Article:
Emily Sherwood is the Director of the Digital Scholarship Lab at the University of Rochester
In the spring of 2012, the Mellon Foundation awarded St. Lawrence University $700,000 to fund the project entitled “Crossing Boundaries: Re-envisioning the Humanities for the 21st Century.” Eighteen months earlier, then Vice President and Dean of Academic Affairs Val Lehr had convened a group of faculty from the humanities and arts to respond to the call from Mellon to explore ways to revive the humanities on college campuses. After a year of discussion, the proposal submitted outlined an ambitious project to engage faculty and students in explorations of interdisciplinary approaches to the humanities and the entire curriculum through increased collaboration and through both digital and analog projects. Since the award, faculty and staff continued the discussion, debates, and innovations envisioned in those initial meetings. Many projects from interdisciplinary and intercultural enhancement of off-campus study to integrating student learning across disciplinary boundaries to an exploration of the digital humanities have been supported by this grant and the hard work of many colleagues. In the past four years, the focus has increasingly been on digital scholarship, both as pedagogy and research. On 4 May 2018, project partners and guests gathered to celebrate the conclusion of the grant funding, but not of the projects fostered by the grants.
Judith DeGroat, Associate Professor of History and current Director of the project opened the event by noting the many ways that the work of digital scholarship will continue: in courses, in discussions, in a working group “The Digital Scholarship Lab” open to all, as well as in the soon to be completed Digital Projects Lab in ODY 125A. In addition, she reminded those gathered that the faculty had recently passed a tenth learning goal that requires students to develop “a capacity to examine critically the relationship between humans and technologies” and the digital scholarship will be central of achieving that goal. Finally, DeGroat offered thanks to the many participants and contributors to the work of the “Crossing Boundaries” project:
"The first directors, Marina Llorente, Mark McWilliams, and Richard Jenseth. Brush Art Gallery Director, Cathy Tedford, Project assistants past and current: Matt Lavin, Leila Walker, and Natalie Cainaru. Support from the administration has been essential: thanks to Val Lehr, Karl Schonberg and Justin Sipher – vice presidents and deans with vision. Carol Smith of Corporations and Foundations has been indispensable with her timely assistance, great advice. Last, but most importantly, I want to thank the colleague who has taught me and many others so much about the digital world. Without his innovation, commitment to collaboration, and infinite patience, we would not have digital scholarship at St. Lawrence University. My deepest gratitude to the Director of Digital Initiatives, Eric Williams-Bergen."
Karl Schonberg, Vice President and Dean of Academic Affairs then placed the project in the wider context of SLU’s mission for education in the twenty-first century. Colleagues who received support from the grant funds – David Henderson, Associate Professor of Music, Eloise Brezault, Assistant Professor of African and Francophone Studies, Jeff Maynes, Assistant Professor of Philosophy, and Emlyn Crocker, “Nature Up North” Project Manager – shared the projects that they developed for their own scholarship and teaching.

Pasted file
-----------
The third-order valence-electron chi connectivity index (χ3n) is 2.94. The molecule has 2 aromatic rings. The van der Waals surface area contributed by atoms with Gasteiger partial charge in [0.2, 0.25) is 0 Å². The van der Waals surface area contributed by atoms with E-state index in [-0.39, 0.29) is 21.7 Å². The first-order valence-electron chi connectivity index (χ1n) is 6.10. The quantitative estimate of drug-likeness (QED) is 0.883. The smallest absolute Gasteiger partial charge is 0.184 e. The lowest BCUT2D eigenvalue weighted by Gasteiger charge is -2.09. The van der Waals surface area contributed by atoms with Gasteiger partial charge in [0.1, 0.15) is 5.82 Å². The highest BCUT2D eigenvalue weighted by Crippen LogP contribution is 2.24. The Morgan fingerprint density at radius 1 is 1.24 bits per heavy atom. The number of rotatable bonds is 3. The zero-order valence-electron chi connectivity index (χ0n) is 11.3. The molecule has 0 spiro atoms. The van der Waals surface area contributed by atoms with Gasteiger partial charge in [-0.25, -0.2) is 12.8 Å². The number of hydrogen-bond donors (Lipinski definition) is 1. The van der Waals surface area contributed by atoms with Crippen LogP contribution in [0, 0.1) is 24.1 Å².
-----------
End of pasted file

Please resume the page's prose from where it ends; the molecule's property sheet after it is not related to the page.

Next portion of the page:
Next, alumni Matt Gardzina, ‘95 Director of Digital Pedogogy and Scholarship at Bucknell University introduced the day’s guest speaker, Dr. Emily Sherwood, Director of the Digital Scholarship Lab at the Library of the University of Rochester. In a talk entitled “Digital Scholarship: Advancing the Liberal Arts,” Dr. Sherwood offered a close reading of SLU’s learning goals and strategic mission illustrated by examples of digital projects that she has fostered in her work. She then identified the many ways that digital projects supported those goals:
If we think for a moment about the projects we’ve seen discussed today—the work your colleagues are doing, the work the students are doing—we begin to see how digital scholarship doesn’t just encourage students to examine “the relationship between humans and technology,” as seen in your new learning goal, but it helps fulfill a range of St. Lawrence learning goals.
In writing for a public audience, students must learn to “speak and write clearly, articulately, and persuasively”
Engaging with and creating new resources helps students “evaluate and communicate information”
For example, students working on “Nature up North” “integrate knowledge from multiple perspectives” in order to understand “the complexity and diversity of the natural world.”
Of necessity, digital scholarship requires students to work “independently and collaboratively” bringing their individual expertise of a field to strengthen a project that draws on a range of perspectives.
Comparing the impact of digital scholarship on students and faculty to the configuration of a rhizome, Sherwood concluded that “by drawing on our common values and our range of strengths to provide support for digital scholarship, for advancing innovative teaching and learning, we can help our students realize their ‘purpose and intellectual promise.’”
A lively reception followed.